During the last month of the Expo, Stockholm Resilience Centre co-hosted a series of seminars and workshops on urban resilience.
- It was a truly astounding experience and our events were all well visited and highly appreciated, says Eva Krutmeijer, who worked as project manager for the Centre's Shanghai events and moderated several sessions during the seminars.
Student visions for resilient development
It started with an open seminar at the Nordic Light House on October 17, 2010. The seminar highlighted the perspective of young urban citizens featuring students from New York (USA), Bangalore (India), Kisumu (Kenya), Stockholm (Sweden) and Gothenburg (Sweden), who presented their own project visualizing ecosystem change in their school's neighbourhoods. Centre Board member and Nobel Laureate Elinor Ostrom participated through a video recording where she discussed visions of a sustainable and more resilient urban development with the students from Stockholm.
The seminar was also attended by a diverse group of Chinese and international experts on urban issues, as well as many Chinese students from Fudan University, Shanghai.
This setting paved the way for an interesting cross-cultural discussion on urban sustainability and suggestions to e.g. create a network of schools working for a more resilient and sustainable urban future as well as inviting schools from all over the world to showcase their best urban sustainability projects on the web-platform Urban Planet, which launched its 2.0 version during the seminar.
On October 18 Centre researcher Thomas Elmqvist took part in the Swedish Institute's seminar entitled “How universities can lead the way for sustainability, addressing solutions to urban growth and climate change challenges, using campuses for innovation and learning".
The seminar discussed how universities can use campuses as sites for experimentation, demonstration and learning in order to address solutions to problems of urban growth and environmental change.
The seminar was introduced by the Swedish Consul General in Shanghai, Bengt Johansson, and followed by keynote speeches by scientists in the urban development field and presentations of cases from Shanghai (Tongji University) and Stockholm (Albano Sustainable Campus).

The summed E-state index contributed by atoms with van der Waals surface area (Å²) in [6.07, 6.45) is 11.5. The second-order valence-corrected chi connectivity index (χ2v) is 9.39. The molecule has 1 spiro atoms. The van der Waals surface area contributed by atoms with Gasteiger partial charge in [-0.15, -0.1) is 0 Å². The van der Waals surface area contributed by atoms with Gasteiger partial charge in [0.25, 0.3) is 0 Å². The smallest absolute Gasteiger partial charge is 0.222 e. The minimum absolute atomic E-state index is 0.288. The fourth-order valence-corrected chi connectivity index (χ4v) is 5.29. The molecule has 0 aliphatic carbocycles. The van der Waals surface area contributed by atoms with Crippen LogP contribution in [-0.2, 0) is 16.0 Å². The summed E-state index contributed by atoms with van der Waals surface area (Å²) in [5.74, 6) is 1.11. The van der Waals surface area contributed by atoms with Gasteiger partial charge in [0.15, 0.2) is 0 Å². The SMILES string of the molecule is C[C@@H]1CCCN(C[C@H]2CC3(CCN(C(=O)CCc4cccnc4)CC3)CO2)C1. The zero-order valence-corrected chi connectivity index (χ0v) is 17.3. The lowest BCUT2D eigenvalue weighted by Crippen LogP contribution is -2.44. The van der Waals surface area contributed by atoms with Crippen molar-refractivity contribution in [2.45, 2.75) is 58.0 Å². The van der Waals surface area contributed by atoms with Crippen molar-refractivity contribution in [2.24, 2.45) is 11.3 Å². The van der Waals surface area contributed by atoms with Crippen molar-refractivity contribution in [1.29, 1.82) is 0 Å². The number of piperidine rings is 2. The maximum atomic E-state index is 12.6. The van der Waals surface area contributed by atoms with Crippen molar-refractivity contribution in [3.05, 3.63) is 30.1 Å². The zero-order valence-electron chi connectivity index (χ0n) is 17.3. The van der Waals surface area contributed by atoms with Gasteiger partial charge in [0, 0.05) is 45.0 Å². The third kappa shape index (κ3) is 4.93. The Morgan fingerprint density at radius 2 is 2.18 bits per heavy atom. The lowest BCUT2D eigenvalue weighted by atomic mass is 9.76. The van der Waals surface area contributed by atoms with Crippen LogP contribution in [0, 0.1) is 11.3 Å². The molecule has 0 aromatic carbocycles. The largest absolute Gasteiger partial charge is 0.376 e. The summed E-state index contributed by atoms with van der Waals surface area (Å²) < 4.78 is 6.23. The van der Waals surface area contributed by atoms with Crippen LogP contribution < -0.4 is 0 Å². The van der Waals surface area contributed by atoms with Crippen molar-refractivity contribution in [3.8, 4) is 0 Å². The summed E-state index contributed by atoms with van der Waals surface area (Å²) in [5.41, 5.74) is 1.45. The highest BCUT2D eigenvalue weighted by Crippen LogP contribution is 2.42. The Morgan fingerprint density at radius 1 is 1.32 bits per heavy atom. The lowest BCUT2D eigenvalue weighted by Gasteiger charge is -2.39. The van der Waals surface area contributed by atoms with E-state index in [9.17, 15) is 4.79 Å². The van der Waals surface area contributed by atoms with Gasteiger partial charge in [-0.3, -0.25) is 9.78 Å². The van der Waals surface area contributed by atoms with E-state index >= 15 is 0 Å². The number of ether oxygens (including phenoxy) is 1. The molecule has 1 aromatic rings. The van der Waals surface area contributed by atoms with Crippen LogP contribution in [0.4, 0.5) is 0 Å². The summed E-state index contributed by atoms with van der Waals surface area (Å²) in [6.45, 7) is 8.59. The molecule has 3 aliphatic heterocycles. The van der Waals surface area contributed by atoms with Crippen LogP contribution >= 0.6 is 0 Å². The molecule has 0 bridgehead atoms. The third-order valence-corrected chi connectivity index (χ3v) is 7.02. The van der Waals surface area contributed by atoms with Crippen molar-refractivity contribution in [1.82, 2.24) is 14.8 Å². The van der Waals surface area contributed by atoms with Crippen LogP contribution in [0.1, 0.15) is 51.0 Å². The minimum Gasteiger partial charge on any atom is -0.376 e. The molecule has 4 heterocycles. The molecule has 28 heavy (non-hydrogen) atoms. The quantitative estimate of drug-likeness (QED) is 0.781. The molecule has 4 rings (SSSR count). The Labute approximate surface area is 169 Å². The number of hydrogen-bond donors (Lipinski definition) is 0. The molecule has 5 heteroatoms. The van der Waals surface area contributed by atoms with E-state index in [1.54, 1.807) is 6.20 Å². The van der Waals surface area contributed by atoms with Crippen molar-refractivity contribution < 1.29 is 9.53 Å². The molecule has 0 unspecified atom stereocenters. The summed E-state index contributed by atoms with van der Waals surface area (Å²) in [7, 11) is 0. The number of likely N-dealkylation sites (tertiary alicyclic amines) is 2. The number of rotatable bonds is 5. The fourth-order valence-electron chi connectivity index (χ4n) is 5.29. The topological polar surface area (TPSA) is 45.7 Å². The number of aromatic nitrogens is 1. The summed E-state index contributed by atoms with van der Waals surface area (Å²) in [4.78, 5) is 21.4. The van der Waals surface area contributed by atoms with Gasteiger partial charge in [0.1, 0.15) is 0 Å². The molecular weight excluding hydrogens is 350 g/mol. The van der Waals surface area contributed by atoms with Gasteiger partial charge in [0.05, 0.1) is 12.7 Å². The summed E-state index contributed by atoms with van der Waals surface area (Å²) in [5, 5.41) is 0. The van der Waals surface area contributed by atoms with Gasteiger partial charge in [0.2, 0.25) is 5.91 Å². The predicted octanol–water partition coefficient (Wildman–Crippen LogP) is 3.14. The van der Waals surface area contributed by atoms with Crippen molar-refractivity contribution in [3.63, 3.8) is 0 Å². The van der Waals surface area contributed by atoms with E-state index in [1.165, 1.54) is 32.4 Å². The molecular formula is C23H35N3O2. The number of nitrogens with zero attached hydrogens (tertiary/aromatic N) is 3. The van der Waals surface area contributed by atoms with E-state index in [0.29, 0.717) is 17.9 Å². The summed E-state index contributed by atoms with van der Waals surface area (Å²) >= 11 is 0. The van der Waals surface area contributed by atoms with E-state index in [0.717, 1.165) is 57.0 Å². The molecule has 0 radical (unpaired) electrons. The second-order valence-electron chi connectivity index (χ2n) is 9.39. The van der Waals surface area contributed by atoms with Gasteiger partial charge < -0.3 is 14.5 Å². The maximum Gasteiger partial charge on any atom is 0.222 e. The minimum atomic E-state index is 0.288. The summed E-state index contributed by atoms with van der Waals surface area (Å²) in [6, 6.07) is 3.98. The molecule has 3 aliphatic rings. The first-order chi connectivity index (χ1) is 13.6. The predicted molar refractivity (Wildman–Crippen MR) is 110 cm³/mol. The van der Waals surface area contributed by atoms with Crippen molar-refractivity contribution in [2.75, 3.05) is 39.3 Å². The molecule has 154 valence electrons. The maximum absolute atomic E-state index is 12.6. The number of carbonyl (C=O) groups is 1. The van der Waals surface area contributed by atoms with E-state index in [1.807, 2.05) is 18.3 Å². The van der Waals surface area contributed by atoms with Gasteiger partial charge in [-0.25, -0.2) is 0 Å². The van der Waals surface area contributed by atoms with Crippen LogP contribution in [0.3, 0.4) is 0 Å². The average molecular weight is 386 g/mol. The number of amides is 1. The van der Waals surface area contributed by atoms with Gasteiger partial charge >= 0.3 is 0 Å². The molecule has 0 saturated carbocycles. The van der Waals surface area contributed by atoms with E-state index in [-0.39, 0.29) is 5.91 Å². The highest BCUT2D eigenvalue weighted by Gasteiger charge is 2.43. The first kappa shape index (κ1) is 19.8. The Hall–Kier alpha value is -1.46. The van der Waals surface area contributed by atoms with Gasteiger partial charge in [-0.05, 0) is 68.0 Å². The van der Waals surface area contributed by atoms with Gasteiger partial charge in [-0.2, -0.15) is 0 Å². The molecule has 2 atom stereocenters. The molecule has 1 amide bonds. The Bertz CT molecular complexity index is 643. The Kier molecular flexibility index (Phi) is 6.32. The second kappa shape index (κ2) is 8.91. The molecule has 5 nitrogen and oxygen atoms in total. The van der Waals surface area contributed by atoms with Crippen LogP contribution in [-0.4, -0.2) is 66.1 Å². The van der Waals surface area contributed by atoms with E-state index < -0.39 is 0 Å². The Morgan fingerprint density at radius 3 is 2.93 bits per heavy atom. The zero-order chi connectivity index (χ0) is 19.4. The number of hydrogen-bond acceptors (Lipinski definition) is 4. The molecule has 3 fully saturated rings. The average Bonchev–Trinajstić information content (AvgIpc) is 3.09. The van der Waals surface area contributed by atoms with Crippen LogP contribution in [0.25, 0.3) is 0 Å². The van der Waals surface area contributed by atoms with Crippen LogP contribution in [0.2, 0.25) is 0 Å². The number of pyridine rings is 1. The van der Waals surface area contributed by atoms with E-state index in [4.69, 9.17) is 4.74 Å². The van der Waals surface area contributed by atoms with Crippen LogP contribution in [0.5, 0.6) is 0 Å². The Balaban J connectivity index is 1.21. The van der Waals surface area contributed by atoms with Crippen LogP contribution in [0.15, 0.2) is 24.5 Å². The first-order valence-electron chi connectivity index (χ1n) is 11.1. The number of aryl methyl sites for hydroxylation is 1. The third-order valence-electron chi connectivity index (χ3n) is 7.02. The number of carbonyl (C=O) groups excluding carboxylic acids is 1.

Associate Professor Lars Marcus (the Royal Institute of Technology, Stockholm, Sweden) and Jonas Torsvall (KIT Architects, Sweden) presented a Swedish case, the Albano Campus Challenge, which is an ambitious project aiming at uniting three major universities in one interconnected visionary university campus based on resilience principles. The project gathers all the space for teaching and research underneath a dynamic landscape with the inclusion of ecological, cultural and other social domains.
The sustainable campus seminar was followed up the day after with a workshop, where the Albano Campus case was used to inspire a common learning experience together with similar campus construction projects going on in China. Centre researchers Stephan Barthel, Henrik Ernstson and Johan Colding helped to carve out the vision for the planned Albano campus.
Research news | 2018-05-21
Four cases of participatory foresight exercises show impact is not a given. Here’s how to fix it
Research news | 2018-05-17
Applying Elinor Ostrom’s principles on common pool resources management demonstrates how forest management in the Pamir Mountains may not be so tragic after all. But Soviet era legacy lingers, new research shows
Research news | 2018-05-14
To create change in coastal districts of Kenya and Mozambique, dominant narratives must be challenged by stories rooted in people’s lived experiences
Research news | 2018-04-26
Construction of roads and water channels across Colombia’s Ciénaga Grande de Santa Marta wetlands has altered the landscape to the point of surpassing mangrove ecosystem tipping points
Research news | 2018-04-26
Over 100 scientists, architects, journalists, artists, designers and activists provide perspectives on what future urban sustainability should look like
Research news | 2018-04-19
New study of UNESCO biosphere reserves sheds light on how people learn to live with social-ecological complexity